Local Boy Scout builds utility shed for high school marching band

Matthew Comeau, 13, stands in front of the utility shed he built for his Eagle Scout service project.
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Matthew Comeau, 13, stands in front of the utility shed he built for his Eagle Scout service project.

As he played drums in Bordentown Regional High School’s marching band, 13-year-old Matthew Comeau noticed a need that he and his fellow Boy Scouts of Troop 13 could fill – the construction of a new utility shed for the school’s music department.

As a Boy Scout since the first grade, Comeau is aspiring to attain the organization’s highest rank of Eagle Scout.

In order to achieve that goal, however, he was required to plan, develop and perform a service project that demonstrates leadership qualities to a religious establishment, local school or his community.

Before he could get started, Comeau said he spoke with the high school’s band director, Michael Montalto to get his approval.

“I spoke to [Montalto] to see if there was anything I could do to help, and at first, he said I could build drum harness stands, but that idea evolved into the shed to serve a higher purpose,” said Comeau.

Beginning in mid-July, Comeau dedicated nearly 50 hours of his time planning and developing the shed before the first board of lumber was even laid down. Once an adequate design was in place, the teen worked nearly 300 hours throughout August toward building the shed with help from his family, friends, fellow scouts and band members.

“Everyone was very supportive of me, including the workers there who’d come up to me and ask ‘What can I do,'” Comeau said. “It brought such joy to me. I was really happy that it came together as I planned, even through the challenges.”

In order to fund the project, Comeau held fundraising events and reached out to local businesses and organizations for things such as building supplies and tools, as well as food donations from Chick-fil-A and Red Robin to feed his team of workers.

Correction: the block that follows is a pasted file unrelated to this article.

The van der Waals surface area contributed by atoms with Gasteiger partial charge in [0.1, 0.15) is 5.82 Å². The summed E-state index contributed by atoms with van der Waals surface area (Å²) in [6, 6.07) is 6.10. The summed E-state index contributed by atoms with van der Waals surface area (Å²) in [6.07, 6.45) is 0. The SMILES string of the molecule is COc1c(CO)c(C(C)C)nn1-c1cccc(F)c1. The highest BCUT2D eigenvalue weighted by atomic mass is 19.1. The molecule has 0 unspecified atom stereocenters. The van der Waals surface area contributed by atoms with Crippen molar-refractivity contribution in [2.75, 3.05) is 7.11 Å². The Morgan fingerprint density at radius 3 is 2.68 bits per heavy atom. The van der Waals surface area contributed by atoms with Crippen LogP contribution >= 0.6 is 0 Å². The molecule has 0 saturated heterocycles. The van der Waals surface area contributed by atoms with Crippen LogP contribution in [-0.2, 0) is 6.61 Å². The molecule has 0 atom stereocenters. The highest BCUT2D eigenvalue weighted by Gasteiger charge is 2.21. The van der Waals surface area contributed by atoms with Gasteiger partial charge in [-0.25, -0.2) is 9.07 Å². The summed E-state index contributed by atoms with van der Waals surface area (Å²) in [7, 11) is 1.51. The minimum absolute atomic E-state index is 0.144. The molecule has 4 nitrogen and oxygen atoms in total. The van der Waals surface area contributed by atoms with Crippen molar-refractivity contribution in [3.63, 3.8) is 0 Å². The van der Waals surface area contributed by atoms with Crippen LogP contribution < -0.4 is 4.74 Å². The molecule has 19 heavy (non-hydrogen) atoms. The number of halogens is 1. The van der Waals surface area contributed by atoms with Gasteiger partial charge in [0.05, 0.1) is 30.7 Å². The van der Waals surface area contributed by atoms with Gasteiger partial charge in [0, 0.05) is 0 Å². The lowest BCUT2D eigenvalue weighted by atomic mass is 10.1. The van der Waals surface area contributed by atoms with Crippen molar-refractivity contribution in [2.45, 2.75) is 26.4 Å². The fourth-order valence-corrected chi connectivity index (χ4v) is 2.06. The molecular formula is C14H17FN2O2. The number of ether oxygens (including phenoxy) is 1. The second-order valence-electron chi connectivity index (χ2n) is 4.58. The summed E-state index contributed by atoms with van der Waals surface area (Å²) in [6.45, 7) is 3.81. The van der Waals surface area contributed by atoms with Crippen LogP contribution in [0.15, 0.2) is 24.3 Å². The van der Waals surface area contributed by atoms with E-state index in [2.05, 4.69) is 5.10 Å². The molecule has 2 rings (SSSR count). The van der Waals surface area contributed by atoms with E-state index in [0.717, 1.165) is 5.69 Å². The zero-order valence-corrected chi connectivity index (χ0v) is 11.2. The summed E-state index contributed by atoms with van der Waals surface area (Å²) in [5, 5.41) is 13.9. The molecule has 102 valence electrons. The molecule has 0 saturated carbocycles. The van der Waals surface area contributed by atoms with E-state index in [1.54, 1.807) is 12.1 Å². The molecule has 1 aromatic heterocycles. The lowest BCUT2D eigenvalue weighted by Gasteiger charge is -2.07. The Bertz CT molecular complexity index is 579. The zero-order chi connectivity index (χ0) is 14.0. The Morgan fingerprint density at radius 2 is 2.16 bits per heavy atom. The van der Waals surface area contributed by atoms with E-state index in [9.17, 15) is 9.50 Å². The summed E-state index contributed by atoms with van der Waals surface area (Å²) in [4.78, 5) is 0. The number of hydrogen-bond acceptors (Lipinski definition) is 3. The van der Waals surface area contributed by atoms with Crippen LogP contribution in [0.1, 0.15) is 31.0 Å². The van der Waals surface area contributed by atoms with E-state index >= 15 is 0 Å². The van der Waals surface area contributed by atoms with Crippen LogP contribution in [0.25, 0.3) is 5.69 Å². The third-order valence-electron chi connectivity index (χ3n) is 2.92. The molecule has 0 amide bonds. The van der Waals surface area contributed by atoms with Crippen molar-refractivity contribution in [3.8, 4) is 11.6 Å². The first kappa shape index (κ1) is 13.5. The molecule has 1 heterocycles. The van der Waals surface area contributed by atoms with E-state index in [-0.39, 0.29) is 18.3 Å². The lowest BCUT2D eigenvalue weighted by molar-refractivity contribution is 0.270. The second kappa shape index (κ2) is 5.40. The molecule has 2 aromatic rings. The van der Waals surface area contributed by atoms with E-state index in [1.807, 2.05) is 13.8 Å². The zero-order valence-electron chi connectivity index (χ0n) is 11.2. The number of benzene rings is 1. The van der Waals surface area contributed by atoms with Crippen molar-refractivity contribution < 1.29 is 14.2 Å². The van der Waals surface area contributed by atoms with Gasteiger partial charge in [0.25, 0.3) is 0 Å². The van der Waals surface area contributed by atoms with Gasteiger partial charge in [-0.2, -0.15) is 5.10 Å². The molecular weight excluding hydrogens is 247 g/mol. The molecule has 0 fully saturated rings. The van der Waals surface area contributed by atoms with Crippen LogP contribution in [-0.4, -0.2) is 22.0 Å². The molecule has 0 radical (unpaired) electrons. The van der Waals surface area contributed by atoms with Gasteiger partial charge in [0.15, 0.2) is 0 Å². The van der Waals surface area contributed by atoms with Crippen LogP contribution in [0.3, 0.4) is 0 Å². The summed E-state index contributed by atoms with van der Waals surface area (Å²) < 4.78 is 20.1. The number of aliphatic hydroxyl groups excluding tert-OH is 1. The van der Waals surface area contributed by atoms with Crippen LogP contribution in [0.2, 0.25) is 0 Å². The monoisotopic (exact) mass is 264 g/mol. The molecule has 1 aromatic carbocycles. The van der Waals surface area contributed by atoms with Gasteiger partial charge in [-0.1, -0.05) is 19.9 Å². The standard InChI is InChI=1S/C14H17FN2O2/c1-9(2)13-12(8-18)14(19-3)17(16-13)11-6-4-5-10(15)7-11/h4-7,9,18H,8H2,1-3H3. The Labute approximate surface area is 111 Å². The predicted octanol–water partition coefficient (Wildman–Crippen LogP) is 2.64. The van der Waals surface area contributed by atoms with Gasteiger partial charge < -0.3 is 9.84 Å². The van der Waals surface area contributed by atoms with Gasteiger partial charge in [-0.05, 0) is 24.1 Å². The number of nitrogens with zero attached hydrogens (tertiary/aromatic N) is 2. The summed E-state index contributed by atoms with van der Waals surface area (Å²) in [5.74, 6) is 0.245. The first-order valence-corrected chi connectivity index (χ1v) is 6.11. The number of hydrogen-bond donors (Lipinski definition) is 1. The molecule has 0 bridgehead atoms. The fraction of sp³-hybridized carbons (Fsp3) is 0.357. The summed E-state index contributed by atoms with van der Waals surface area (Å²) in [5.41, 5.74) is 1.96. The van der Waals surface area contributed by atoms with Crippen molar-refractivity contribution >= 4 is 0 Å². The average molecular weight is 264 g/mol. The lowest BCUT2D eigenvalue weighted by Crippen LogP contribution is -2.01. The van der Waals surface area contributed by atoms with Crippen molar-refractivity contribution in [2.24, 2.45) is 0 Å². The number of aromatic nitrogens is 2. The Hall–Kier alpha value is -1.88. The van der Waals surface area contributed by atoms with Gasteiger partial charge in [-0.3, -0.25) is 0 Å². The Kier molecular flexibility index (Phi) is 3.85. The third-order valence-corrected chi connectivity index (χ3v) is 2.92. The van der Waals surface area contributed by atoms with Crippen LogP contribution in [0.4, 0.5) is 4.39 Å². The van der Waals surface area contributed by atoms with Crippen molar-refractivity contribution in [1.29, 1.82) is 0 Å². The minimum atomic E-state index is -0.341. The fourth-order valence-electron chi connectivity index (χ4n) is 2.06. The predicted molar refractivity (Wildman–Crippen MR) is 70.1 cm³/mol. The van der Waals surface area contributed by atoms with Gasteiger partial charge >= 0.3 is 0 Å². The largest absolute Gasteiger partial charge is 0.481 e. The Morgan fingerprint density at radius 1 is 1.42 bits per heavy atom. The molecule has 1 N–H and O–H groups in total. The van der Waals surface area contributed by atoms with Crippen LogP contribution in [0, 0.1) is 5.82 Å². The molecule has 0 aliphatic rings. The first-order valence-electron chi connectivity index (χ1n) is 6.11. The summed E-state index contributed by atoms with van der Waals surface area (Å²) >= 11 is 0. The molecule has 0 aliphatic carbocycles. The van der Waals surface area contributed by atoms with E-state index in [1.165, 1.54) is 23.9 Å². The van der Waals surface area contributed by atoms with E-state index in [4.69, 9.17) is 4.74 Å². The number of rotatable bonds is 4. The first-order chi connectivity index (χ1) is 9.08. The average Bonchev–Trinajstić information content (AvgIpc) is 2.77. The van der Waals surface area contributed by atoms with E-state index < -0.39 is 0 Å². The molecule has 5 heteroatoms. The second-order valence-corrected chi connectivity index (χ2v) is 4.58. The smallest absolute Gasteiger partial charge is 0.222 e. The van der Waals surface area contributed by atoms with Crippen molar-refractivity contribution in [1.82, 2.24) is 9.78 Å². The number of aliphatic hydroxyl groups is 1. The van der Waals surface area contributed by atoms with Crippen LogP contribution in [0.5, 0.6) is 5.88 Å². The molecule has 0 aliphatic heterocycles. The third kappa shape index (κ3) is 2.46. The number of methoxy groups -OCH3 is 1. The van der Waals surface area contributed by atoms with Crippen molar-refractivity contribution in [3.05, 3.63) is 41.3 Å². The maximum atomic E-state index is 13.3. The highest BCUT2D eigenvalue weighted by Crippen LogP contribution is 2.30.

When the project was completed on Labor Day weekend, Comeau felt relief and satisfaction in the experience, but admitted that the building process didn’t come without its struggles.

“A problem we faced was that we weren’t prepared for the land not being leveled,” said Comeau. “It looked leveled from plain sight, but it wasn’t, so we barely had enough bricks to actually build it to level the foundation – it took a lot of time to dig.”

Although the task at hand proved to have its struggles each day, Comeau said he was satisfied with the continuous assistance from the group of help around him.

Months after the Bordentown Regional School District Board of Education approved the project, Comeau returned to the school board to present a time-lapse video of the shed’s construction and to share his experiences with the project. Comeau, who admitted he was “a bit nervous at first,” to present his project, soon took delight in the exhibition of his hard work to the board.

“I was happy presenting it to them at the end because I went to a meeting in July to show them the ideas and plans of what I was going to do, but finally having it done with a lot of people in attendance at the last meeting who got to see it finished added to the whole experience of it,” said Comeau.

Looking back, Comeau said he feels all the hard work and effort that went into his Eagle Scout project means more to him than just a shed on the high school property.

“I gained better leadership skills. I also learned a lot about woodworking and construction,” said Comeau. “Finally having it up and seeing the shed there, I’m really proud of myself.”